By Sarah Begley
May 6, 2015

As a former U.S. special envoy to Northern Ireland and the Middle East, George Mitchell knows a thing or two about heated negotiations. From his work on the Good Friday Agreement to meetings with important figures on both sides of the Israeli-Palestinian conflict, the former U.S. Senate majority leader has had to keep calm — and try to keep everyone around him calm — while discussing deeply controversial topics. Mitchell shares a few of his secrets in his new memoir, The Negotiator: Reflections on an American Life.

Don’t be too enamored with the sound of your own voice.

Early in his career, Mitchell recounts telling his boss, then-Senator Ed Muskie, that his speeches often dragged on too long. “You’re a smart young man,” Muskie replied. “I think it’s likely that someday you’ll be in elected office, giving speeches like I have this week. When you do you’ll find that there’s nothing in the world like the sound of your own voice.”

But Mitchell learned the importance of listening after taking over Muskie’s seat in the Senate.

Although I didn’t realize it at the time, when I served in the Senate I was being prepared for the Northern Ireland peace talks. There I spent hundreds of hours listening. By doing so I earned the confidence of the delegates to the talks; I learned what their concerns were; I ultimately figured out where the common ground was. The result was a peace agreement that ended a brutal long-standing conflict.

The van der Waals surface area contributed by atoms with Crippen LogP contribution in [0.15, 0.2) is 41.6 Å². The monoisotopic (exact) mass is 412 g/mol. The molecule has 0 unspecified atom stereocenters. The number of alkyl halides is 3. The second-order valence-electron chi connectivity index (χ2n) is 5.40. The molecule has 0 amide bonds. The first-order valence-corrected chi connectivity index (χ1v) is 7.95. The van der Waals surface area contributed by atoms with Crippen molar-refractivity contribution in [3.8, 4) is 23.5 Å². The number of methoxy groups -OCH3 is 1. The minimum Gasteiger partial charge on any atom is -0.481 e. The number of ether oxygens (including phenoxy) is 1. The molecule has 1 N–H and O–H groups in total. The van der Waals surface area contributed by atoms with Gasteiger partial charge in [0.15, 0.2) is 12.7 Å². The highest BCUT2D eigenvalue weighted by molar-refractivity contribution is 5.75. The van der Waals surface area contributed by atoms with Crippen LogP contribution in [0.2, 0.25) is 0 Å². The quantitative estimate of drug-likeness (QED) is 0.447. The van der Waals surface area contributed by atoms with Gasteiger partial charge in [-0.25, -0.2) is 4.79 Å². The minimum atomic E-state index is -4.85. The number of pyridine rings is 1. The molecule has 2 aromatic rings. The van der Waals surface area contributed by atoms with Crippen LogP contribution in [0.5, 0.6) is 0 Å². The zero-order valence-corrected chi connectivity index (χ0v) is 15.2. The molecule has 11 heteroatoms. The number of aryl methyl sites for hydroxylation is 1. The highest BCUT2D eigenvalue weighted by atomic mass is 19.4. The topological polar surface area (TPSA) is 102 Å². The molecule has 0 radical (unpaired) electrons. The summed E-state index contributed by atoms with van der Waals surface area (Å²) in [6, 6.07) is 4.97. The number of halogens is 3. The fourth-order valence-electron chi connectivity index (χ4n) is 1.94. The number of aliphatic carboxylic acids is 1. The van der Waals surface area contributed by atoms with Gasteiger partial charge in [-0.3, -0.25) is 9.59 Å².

In other words, abide by the old proverb about having two ears and one mouth for a reason.

Focus on individuals.

In his many years in politics, Mitchell noticed a bad habit of public figures.

[I]t is often the case that a person speaks and then thinks about his or her next statement rather than intently listen to what others are saying; that is especially true of public figures who meet, usually briefly, large numbers of people. By the time you get to shake a person’s hand, your eyes and mind often are on the next person in line. Too many persons in positions of authority become accustomed to deference, develop excessive self-confidence, and are incapable of showing respect to others, especially those with whom they disagree. These attitudes demean the position and lessen the person’s ability to perform his or her duties.

By making others feel important, you can more easily persuade them to see your point of view.

Take big risks.

Mitchell sees chairing the Northern Ireland peace negotiations as one of the most daring of his career, noting that the conflict was “ancient, fueled by religious and other differences,” but wanted to do the best job he could in the high-stakes environment.

By far the greatest risk I took in the negotiations themselves was when I established the firm and final deadline of midnight on April 10, 1998. That was regarded by some as a desperate and dangerous move. Some British civil servants opposed the deadline; they had been engaged in trying to manage the Troubles for many years, and they feared that an abrupt end to the process would trigger an immediate return to violence more savage than ever. I shared their concern. But, I argued, without a final deadline the process was ultimately more likely to fail, producing the very result they feared.

In the end, the gamble worked, and Northern Ireland reached the Good Friday Agreement. Nothing ventured, nothing gained.

The Negotiator hits stands this week.


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